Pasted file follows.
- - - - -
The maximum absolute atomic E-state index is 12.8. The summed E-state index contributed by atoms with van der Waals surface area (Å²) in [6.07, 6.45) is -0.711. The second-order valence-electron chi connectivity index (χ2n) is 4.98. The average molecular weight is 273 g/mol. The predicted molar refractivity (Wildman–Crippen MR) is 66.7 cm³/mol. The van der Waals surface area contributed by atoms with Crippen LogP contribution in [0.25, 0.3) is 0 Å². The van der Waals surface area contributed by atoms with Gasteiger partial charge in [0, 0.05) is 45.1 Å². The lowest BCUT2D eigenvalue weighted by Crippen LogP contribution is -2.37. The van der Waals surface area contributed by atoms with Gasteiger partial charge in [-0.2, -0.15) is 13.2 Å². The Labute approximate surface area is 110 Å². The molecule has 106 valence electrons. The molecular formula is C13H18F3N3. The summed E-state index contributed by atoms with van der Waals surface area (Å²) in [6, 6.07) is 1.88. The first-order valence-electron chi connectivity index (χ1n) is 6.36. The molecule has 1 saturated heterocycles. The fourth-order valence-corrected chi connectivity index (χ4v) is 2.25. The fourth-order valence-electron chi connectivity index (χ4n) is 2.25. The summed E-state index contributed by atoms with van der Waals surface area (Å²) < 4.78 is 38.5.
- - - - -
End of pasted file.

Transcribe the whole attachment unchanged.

The maximum absolute atomic E-state index is 12.8. The summed E-state index contributed by atoms with van der Waals surface area (Å²) in [6.07, 6.45) is -0.711. The second-order valence-electron chi connectivity index (χ2n) is 4.98. The average molecular weight is 273 g/mol. The predicted molar refractivity (Wildman–Crippen MR) is 66.7 cm³/mol. The van der Waals surface area contributed by atoms with Crippen LogP contribution in [0.25, 0.3) is 0 Å². The van der Waals surface area contributed by atoms with Gasteiger partial charge in [0, 0.05) is 45.1 Å². The lowest BCUT2D eigenvalue weighted by Crippen LogP contribution is -2.37. The van der Waals surface area contributed by atoms with Gasteiger partial charge in [-0.2, -0.15) is 13.2 Å². The Labute approximate surface area is 110 Å². The molecule has 106 valence electrons. The molecular formula is C13H18F3N3. The summed E-state index contributed by atoms with van der Waals surface area (Å²) in [6, 6.07) is 1.88. The first-order valence-electron chi connectivity index (χ1n) is 6.36. The molecule has 1 saturated heterocycles. The fourth-order valence-corrected chi connectivity index (χ4v) is 2.25. The fourth-order valence-electron chi connectivity index (χ4n) is 2.25. The summed E-state index contributed by atoms with van der Waals surface area (Å²) < 4.78 is 38.5.